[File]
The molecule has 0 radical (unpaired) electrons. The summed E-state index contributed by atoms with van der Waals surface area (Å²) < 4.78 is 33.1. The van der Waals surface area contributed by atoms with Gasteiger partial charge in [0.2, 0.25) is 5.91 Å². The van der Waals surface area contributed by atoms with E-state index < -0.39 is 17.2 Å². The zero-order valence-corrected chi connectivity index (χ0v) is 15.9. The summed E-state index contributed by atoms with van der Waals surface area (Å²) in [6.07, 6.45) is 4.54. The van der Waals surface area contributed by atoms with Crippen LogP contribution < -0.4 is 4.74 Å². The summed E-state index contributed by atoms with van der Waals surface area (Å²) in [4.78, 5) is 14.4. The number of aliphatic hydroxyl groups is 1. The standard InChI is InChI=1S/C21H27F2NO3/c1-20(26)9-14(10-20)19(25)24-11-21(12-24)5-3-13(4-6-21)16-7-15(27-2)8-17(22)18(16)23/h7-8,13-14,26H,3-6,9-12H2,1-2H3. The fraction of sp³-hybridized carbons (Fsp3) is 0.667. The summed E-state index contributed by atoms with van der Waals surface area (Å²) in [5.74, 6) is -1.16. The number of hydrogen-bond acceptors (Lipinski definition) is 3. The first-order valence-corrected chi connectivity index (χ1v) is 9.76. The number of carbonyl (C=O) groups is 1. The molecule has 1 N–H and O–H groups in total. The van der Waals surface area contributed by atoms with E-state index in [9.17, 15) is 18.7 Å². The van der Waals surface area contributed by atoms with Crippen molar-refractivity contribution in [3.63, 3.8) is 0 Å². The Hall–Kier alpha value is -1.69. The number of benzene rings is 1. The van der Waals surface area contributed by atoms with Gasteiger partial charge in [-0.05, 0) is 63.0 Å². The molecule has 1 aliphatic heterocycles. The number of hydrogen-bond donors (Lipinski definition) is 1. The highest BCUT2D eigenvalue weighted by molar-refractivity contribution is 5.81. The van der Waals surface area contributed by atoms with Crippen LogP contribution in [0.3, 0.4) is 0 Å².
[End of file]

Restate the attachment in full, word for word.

The molecule has 0 radical (unpaired) electrons. The summed E-state index contributed by atoms with van der Waals surface area (Å²) < 4.78 is 33.1. The van der Waals surface area contributed by atoms with Gasteiger partial charge in [0.2, 0.25) is 5.91 Å². The van der Waals surface area contributed by atoms with E-state index < -0.39 is 17.2 Å². The zero-order valence-corrected chi connectivity index (χ0v) is 15.9. The summed E-state index contributed by atoms with van der Waals surface area (Å²) in [6.07, 6.45) is 4.54. The van der Waals surface area contributed by atoms with Crippen LogP contribution < -0.4 is 4.74 Å². The summed E-state index contributed by atoms with van der Waals surface area (Å²) in [4.78, 5) is 14.4. The number of aliphatic hydroxyl groups is 1. The standard InChI is InChI=1S/C21H27F2NO3/c1-20(26)9-14(10-20)19(25)24-11-21(12-24)5-3-13(4-6-21)16-7-15(27-2)8-17(22)18(16)23/h7-8,13-14,26H,3-6,9-12H2,1-2H3. The fraction of sp³-hybridized carbons (Fsp3) is 0.667. The summed E-state index contributed by atoms with van der Waals surface area (Å²) in [5.74, 6) is -1.16. The number of hydrogen-bond acceptors (Lipinski definition) is 3. The first-order valence-corrected chi connectivity index (χ1v) is 9.76. The number of carbonyl (C=O) groups is 1. The molecule has 1 N–H and O–H groups in total. The van der Waals surface area contributed by atoms with E-state index in [9.17, 15) is 18.7 Å². The van der Waals surface area contributed by atoms with Crippen molar-refractivity contribution in [3.63, 3.8) is 0 Å². The Hall–Kier alpha value is -1.69. The number of benzene rings is 1. The van der Waals surface area contributed by atoms with Gasteiger partial charge in [-0.05, 0) is 63.0 Å². The molecule has 1 aliphatic heterocycles. The number of hydrogen-bond donors (Lipinski definition) is 1. The highest BCUT2D eigenvalue weighted by molar-refractivity contribution is 5.81. The van der Waals surface area contributed by atoms with Crippen LogP contribution in [0.3, 0.4) is 0 Å².